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Dean Odorico, general manager of Woody's bar is photographed in Toronto, Ont. Wednesday, June 26, 2013. (Kevin Van Paassen/The Globe and Mail)
Dean Odorico, general manager of Woody's bar is photographed in Toronto, Ont. Wednesday, June 26, 2013. (Kevin Van Paassen/The Globe and Mail)

Neighbourhood

What the Gay Village means today Add to ...

When Vanessa Byrne wants to lift her spirits, she thinks the Gay Village is the perfect place to visit.

But it’s not necessarily the perfect place to live. It’s too expensive, she says, as she strolls down Church Street on a recent sunny afternoon. The 20-year-old student, who is a lesbian, lives with her family on the Danforth. But, she says, “I come here when I need a pick-me-up.”

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When the village was first taking shape, it was an asylum – an affordable one – for gay people across Canada. But gentrification has sent rents sky high and some local gay businesses have closed as a result. At the same time, changing attitudes toward homosexuality has opened up other Toronto neighbourhoods as safe spaces for LGBTQ (Lesbian, Gay, Bisexual, Transgender and Queer) people.

As the Pride Parade approaches, the area around Church and Wellesley Streets is also readying itself to be in the spotlight on the world stage – Toronto was chosen to host the first North American World Pride event next year. The Village will be closely involved with the 2015 Pan Am Games.

During Pride Week, The Globe and Mail spoke with several people about the changes happening in the Village and how relevant the neighbourhood is to them. Its evolving identity is top of mind – many who live or spend their time in the village hope there’s more change to come.

The Village has a dearth of female-oriented bars, for example – one of the few, Slacks Music Bar and Lounge, closed its doors recently. Others say the Village is sorely in need of more diversity.

“[The] Gay Village is primarily white-centred,” says Ranjith Kulatilake, a 49-year-old gay emigrant from Sri Lanka who volunteers with refugees in the neighbourhood. “Initially, for newcomers who come from extremely homophobic, transphobic countries, the Gay Village is very attractive and you can at least walk up and down freely. Only when you begin to scratch the surfaces, you find the barriers.”

And yet, the Village is an important place for newcomers, according to an ongoing study by the 519 Church Street Community Centre to examine “the role of a LGBTQ village in a modern, progressive city.”

“What most folks have identified is that this is where people come as an initial destination when you’re first coming out and that may mean refugees or tourists or different folks who are coming in,” said Maura Lawless, executive director of the centre. “It’s kind of a home base and from there, they move out.”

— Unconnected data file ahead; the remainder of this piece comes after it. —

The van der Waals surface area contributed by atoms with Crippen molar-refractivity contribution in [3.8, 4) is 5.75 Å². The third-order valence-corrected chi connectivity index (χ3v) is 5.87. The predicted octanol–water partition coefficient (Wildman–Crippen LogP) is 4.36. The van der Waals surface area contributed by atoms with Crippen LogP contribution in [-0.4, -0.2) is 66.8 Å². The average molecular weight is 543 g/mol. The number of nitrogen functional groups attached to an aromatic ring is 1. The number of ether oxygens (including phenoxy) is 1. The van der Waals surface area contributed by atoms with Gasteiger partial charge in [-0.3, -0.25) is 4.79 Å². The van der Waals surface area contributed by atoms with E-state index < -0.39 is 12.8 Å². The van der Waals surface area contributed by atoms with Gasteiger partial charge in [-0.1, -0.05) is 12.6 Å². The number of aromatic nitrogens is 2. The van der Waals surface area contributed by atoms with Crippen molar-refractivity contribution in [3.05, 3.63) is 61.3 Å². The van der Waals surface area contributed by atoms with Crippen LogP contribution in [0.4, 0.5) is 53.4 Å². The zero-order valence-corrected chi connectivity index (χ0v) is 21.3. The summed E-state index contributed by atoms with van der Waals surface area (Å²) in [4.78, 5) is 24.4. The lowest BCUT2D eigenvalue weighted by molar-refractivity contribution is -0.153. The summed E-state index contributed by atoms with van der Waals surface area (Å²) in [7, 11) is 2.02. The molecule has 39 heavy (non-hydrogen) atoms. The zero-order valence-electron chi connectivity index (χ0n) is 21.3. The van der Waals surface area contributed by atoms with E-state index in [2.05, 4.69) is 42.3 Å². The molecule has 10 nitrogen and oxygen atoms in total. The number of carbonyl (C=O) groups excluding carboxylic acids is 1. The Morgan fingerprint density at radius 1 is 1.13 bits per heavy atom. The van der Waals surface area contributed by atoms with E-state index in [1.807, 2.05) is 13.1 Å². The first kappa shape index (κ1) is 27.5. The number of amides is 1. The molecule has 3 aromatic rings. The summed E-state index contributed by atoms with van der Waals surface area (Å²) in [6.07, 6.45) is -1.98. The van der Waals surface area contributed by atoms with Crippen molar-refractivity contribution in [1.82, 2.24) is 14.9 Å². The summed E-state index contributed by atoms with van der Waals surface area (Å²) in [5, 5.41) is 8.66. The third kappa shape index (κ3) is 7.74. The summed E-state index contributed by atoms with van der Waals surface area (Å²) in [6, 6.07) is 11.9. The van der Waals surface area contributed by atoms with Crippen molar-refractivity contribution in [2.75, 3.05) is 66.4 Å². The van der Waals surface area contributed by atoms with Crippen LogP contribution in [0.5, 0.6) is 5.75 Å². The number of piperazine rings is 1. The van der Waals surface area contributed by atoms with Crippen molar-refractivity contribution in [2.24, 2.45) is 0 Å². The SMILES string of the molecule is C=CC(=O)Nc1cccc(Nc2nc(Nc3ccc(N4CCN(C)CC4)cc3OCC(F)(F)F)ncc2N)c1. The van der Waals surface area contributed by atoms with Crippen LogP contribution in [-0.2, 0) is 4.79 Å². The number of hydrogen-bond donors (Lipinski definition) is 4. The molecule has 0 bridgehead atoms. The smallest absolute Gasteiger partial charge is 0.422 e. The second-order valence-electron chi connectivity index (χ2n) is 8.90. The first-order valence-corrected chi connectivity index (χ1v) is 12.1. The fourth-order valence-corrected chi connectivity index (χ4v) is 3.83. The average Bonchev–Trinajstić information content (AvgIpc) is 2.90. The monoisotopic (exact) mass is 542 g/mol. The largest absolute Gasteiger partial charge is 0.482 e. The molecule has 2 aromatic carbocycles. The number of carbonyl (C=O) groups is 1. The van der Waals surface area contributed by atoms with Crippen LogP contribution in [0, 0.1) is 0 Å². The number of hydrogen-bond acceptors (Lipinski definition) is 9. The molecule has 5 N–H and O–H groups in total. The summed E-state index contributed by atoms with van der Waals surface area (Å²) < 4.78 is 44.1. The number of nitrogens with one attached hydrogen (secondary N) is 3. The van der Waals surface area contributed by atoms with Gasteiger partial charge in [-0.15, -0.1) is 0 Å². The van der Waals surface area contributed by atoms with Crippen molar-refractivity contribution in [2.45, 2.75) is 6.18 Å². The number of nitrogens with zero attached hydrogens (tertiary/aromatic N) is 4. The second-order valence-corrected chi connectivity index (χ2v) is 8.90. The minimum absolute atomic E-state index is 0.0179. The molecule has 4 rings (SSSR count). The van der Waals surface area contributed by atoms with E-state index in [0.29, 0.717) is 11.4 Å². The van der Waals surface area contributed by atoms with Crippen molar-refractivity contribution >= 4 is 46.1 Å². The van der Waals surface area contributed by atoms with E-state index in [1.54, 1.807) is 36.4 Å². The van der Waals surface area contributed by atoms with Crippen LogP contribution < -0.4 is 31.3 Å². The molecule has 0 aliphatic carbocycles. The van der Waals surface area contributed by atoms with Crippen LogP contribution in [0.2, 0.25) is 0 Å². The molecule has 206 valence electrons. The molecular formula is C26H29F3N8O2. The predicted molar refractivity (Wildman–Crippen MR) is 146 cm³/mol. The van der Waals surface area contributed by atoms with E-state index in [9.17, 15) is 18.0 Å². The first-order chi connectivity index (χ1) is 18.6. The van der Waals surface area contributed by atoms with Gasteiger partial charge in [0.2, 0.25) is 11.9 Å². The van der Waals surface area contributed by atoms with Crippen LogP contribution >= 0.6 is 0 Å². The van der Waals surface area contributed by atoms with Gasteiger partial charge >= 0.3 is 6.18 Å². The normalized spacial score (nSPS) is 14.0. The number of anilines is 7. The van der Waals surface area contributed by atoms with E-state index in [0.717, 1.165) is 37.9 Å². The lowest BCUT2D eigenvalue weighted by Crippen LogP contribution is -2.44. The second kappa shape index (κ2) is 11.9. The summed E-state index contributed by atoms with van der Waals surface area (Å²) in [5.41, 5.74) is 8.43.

But the desire remains for “a place to feel free,” and for many, that place is Church and Wellesley. Here are some of the voices of the Village on the changes happening there, and its relevance today:

 

PATRICIA WILSON: The assistant bar manager at Buddies in Bad Times Theatre, 59, is a transsexual lesbian. She has been a Village resident for 21 years

“Change is part of a healthy neighbourhood. The Village looked the same to me as it did then, 20 years ago, because it’s about the people who inhabit the Village. It’s not about stores, it’s not about what’s open, what’s closed. … It’s about the people, the vibe and that still exists here.”

On rumours that trendy Queen West is becoming the new Gay Village: “The difference is that if you’re in this community, you can wear a Tony the Tiger outfit and nobody’s going to blink an eye.

“You are so safe being an individual on this strip on Church Street, where as if you move out west, you tend to take your chances. It’s not the same. It’s not as accepting. It’s pockets of gay rather than gay.”

On the lack of female-oriented bars in the Village: “Women tend to cocoon once they fall in love … I would rather stay home and sit on the balcony with my girlfriend. We read to each other and have cocktails.”

Ms. Wilson added that when women, who generally earn less income than men and are more likely to have kids, want to settle down, they often gravitate toward the relatively cheaper houses in Leslieville.

MICHELLE BELMONTE: The 23-year-old lives in the west end. She came out as a lesbian almost three years ago.

On the dearth of lesbian bars in the Village: “It’s harder to pick up. We want to be able to mingle with like people.”

“I feel safer [in the Village]. I don’t feel ashamed.... before I came out, this place helped me... You’re in a space where everyone is open and accepting. It’s a nurturing environment.”

 

JAMES KWAKU: Etobicoke resident, 29, came to Canada recently from Nigeria, where he was persecuted for being gay

“I’ve been in Canada six, seven months now. I’m from Nigeria. I came here to be a refugee because I’m a member of the LGBT community. … The [Nigerian] government, they do not accept your thinking. They see you as taboo. You have no respect, no self. … I was about to get arrested.

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